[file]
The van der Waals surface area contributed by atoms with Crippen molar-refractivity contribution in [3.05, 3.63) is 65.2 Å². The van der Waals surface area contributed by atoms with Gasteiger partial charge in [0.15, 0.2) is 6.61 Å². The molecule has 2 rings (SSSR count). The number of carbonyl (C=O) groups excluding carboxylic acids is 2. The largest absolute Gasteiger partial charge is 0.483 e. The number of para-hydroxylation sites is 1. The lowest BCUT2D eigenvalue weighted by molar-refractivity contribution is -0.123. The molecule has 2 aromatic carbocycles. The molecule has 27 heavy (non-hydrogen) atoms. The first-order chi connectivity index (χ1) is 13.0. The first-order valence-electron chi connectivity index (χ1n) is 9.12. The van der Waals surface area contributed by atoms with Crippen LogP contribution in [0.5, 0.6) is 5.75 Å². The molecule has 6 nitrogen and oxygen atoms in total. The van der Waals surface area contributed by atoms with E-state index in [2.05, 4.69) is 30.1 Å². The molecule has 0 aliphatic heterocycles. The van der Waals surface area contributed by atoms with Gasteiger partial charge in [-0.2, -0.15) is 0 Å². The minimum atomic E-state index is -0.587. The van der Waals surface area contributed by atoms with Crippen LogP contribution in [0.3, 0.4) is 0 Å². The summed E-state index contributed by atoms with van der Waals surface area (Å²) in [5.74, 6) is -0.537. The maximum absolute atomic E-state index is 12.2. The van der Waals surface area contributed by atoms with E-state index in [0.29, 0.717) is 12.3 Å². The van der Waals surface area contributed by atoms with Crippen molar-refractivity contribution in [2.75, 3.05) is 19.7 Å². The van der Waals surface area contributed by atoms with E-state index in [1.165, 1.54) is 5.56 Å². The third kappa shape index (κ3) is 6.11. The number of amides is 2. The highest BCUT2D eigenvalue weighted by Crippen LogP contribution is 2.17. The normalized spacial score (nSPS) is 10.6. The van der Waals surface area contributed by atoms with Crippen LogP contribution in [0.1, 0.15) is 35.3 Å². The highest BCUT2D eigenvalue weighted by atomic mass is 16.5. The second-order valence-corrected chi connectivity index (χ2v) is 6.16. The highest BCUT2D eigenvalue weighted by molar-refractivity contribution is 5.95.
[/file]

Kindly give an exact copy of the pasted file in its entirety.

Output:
The van der Waals surface area contributed by atoms with Crippen molar-refractivity contribution in [3.05, 3.63) is 65.2 Å². The van der Waals surface area contributed by atoms with Gasteiger partial charge in [0.15, 0.2) is 6.61 Å². The molecule has 2 rings (SSSR count). The number of carbonyl (C=O) groups excluding carboxylic acids is 2. The largest absolute Gasteiger partial charge is 0.483 e. The number of para-hydroxylation sites is 1. The lowest BCUT2D eigenvalue weighted by molar-refractivity contribution is -0.123. The molecule has 2 aromatic carbocycles. The molecule has 27 heavy (non-hydrogen) atoms. The first-order chi connectivity index (χ1) is 13.0. The first-order valence-electron chi connectivity index (χ1n) is 9.12. The van der Waals surface area contributed by atoms with Crippen LogP contribution in [0.5, 0.6) is 5.75 Å². The molecule has 6 nitrogen and oxygen atoms in total. The van der Waals surface area contributed by atoms with E-state index in [2.05, 4.69) is 30.1 Å². The molecule has 0 aliphatic heterocycles. The van der Waals surface area contributed by atoms with Gasteiger partial charge in [-0.2, -0.15) is 0 Å². The minimum atomic E-state index is -0.587. The van der Waals surface area contributed by atoms with Crippen LogP contribution in [0.3, 0.4) is 0 Å². The summed E-state index contributed by atoms with van der Waals surface area (Å²) in [5.74, 6) is -0.537. The maximum absolute atomic E-state index is 12.2. The van der Waals surface area contributed by atoms with E-state index in [0.29, 0.717) is 12.3 Å². The van der Waals surface area contributed by atoms with Crippen molar-refractivity contribution in [2.75, 3.05) is 19.7 Å². The van der Waals surface area contributed by atoms with E-state index in [1.165, 1.54) is 5.56 Å². The third kappa shape index (κ3) is 6.11. The number of amides is 2. The highest BCUT2D eigenvalue weighted by Crippen LogP contribution is 2.17. The normalized spacial score (nSPS) is 10.6. The van der Waals surface area contributed by atoms with Crippen LogP contribution in [0.1, 0.15) is 35.3 Å². The highest BCUT2D eigenvalue weighted by atomic mass is 16.5. The second-order valence-corrected chi connectivity index (χ2v) is 6.16. The highest BCUT2D eigenvalue weighted by molar-refractivity contribution is 5.95.